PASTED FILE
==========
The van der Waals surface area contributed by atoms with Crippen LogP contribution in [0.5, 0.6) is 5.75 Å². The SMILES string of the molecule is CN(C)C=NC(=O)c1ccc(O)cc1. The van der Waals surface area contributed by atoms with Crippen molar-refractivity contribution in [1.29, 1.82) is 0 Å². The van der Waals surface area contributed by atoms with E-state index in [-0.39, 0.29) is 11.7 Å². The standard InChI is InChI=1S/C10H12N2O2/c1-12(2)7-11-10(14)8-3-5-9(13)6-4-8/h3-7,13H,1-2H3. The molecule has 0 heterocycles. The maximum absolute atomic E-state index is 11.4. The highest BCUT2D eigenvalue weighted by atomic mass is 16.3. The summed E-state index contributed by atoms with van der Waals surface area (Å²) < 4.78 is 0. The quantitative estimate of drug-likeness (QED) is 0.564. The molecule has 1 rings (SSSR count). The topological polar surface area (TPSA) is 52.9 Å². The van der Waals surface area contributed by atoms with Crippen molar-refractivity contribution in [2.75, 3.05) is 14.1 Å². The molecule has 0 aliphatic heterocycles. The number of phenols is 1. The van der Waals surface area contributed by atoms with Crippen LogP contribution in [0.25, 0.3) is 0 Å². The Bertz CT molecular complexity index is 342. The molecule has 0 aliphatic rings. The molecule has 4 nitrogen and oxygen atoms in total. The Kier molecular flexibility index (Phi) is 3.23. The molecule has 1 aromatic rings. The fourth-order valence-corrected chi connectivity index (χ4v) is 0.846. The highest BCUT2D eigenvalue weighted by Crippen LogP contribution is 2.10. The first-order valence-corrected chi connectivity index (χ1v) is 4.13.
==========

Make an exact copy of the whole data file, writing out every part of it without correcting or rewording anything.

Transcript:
The van der Waals surface area contributed by atoms with Crippen LogP contribution in [0.5, 0.6) is 5.75 Å². The SMILES string of the molecule is CN(C)C=NC(=O)c1ccc(O)cc1. The van der Waals surface area contributed by atoms with Crippen molar-refractivity contribution in [1.29, 1.82) is 0 Å². The van der Waals surface area contributed by atoms with E-state index in [-0.39, 0.29) is 11.7 Å². The standard InChI is InChI=1S/C10H12N2O2/c1-12(2)7-11-10(14)8-3-5-9(13)6-4-8/h3-7,13H,1-2H3. The molecule has 0 heterocycles. The maximum absolute atomic E-state index is 11.4. The highest BCUT2D eigenvalue weighted by atomic mass is 16.3. The summed E-state index contributed by atoms with van der Waals surface area (Å²) < 4.78 is 0. The quantitative estimate of drug-likeness (QED) is 0.564. The molecule has 1 rings (SSSR count). The topological polar surface area (TPSA) is 52.9 Å². The van der Waals surface area contributed by atoms with Crippen molar-refractivity contribution in [2.75, 3.05) is 14.1 Å². The molecule has 0 aliphatic heterocycles. The number of phenols is 1. The van der Waals surface area contributed by atoms with Crippen LogP contribution in [0.25, 0.3) is 0 Å². The Bertz CT molecular complexity index is 342. The molecule has 0 aliphatic rings. The molecule has 4 nitrogen and oxygen atoms in total. The Kier molecular flexibility index (Phi) is 3.23. The molecule has 1 aromatic rings. The fourth-order valence-corrected chi connectivity index (χ4v) is 0.846. The highest BCUT2D eigenvalue weighted by Crippen LogP contribution is 2.10. The first-order valence-corrected chi connectivity index (χ1v) is 4.13.